Does your restaurant’s branding get five stars?

Restaurant branding is crucial to your business

Your restaurant’s branding may not always be top of mind but does that mean you’re leaving money on the proverbial table?

As a restaurant owner, your primary goal is to make food that your customers love. Secondly, you want to provide an unforgettable experience—something that makes your diners return again and again. But, in the age of Instagram stories, YouTube celebrities, and Facebook reviews–offering great meals isn’t enough to make your restaurant successful.

So how do you get the eyes and ears of your diner without getting lost in a sea of updates, tweets, and pictures?

Today we’re looking at some easy (and manageable) ways to up-level your restaurant’s branding.

Restaurant Branding 101: Target Audience

At its core, your restaurant brand represents your promise to your customers. It’s all of the elements that identify who your business is, what its solutions are to the problems and needs of your customers, and how your solutions are unique from other similar businesses (known as a “unique selling proposition”).

Identifying who your business is and how you fulfill the needs and problems of your customers requires that you actually know who your customers are. Their perception of your brand is what forms your brand identity and having a concise and clear brand voice helps create a relationship between you and your customers.

The very first thing you should do before you begin evaluating your brand and before you begin building your brand identity is to identify who your target audience actually is.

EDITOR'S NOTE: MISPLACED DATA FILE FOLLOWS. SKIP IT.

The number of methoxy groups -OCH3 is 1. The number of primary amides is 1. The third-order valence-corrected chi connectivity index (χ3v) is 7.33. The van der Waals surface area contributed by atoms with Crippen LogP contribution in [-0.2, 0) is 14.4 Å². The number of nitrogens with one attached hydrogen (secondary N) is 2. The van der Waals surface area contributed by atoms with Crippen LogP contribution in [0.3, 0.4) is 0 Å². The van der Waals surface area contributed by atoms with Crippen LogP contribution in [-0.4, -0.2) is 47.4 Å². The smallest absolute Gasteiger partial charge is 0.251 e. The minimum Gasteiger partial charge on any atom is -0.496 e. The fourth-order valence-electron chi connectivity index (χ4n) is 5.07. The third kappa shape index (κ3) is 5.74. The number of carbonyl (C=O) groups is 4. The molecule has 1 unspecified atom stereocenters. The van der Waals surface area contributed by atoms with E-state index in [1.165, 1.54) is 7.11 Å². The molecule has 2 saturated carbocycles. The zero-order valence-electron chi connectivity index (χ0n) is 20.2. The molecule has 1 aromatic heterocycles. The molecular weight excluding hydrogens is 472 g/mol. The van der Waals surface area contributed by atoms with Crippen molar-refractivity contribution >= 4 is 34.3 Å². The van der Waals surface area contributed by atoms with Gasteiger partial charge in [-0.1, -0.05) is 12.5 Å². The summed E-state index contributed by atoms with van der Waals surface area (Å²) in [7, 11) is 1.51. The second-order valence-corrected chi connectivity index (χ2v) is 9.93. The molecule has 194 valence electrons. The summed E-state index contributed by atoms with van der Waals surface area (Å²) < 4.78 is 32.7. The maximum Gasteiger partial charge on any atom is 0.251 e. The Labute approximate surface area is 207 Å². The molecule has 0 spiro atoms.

We put the statement above in bold because it truly is THAT important. The most effective way to identify your target audience is by developing buyer personas that represent your ideal customers. Buyer personas are fictional representations that include things like demographics, behaviors, motivations, needs, goals, and more. Having these buyer personas will allow you to make more informed branding decisions.

For example, if your buyer persona is more family-oriented, then creating a high-class dining space with elegant decor isn’t exactly going to draw in your target audience.

Need more help getting started with these? We have your back! Check out this easy How To for creating kickass personas!

Evaluating Your Restaurant Branding Efforts

Once you get your personas in order–what next? Take a look at the following properties to see if your branding makes the cut.

Your restaurant website

One of the most important parts of an effective marketing strategy is a consistent message. For example, if you’re a family-friendly restaurant, this needs to be obvious from the home page on. Even the language you use should reflect your brand. If you’re running a fine dining establishment, then more sophisticated language is appropriate, whereas a more casual, fun tone will work better if you’re operating a sports bar and grill. The tone and message should be consistent on all of your webpages, and you should use colors and fonts that reflect those that you’ve chosen for your brand’s logo.

Something to consider: According to Modern Restaurant, 75% of diners look up information online before making their choice to visit a restaurant. This means your website, may in fact, be your first chance at getting new business.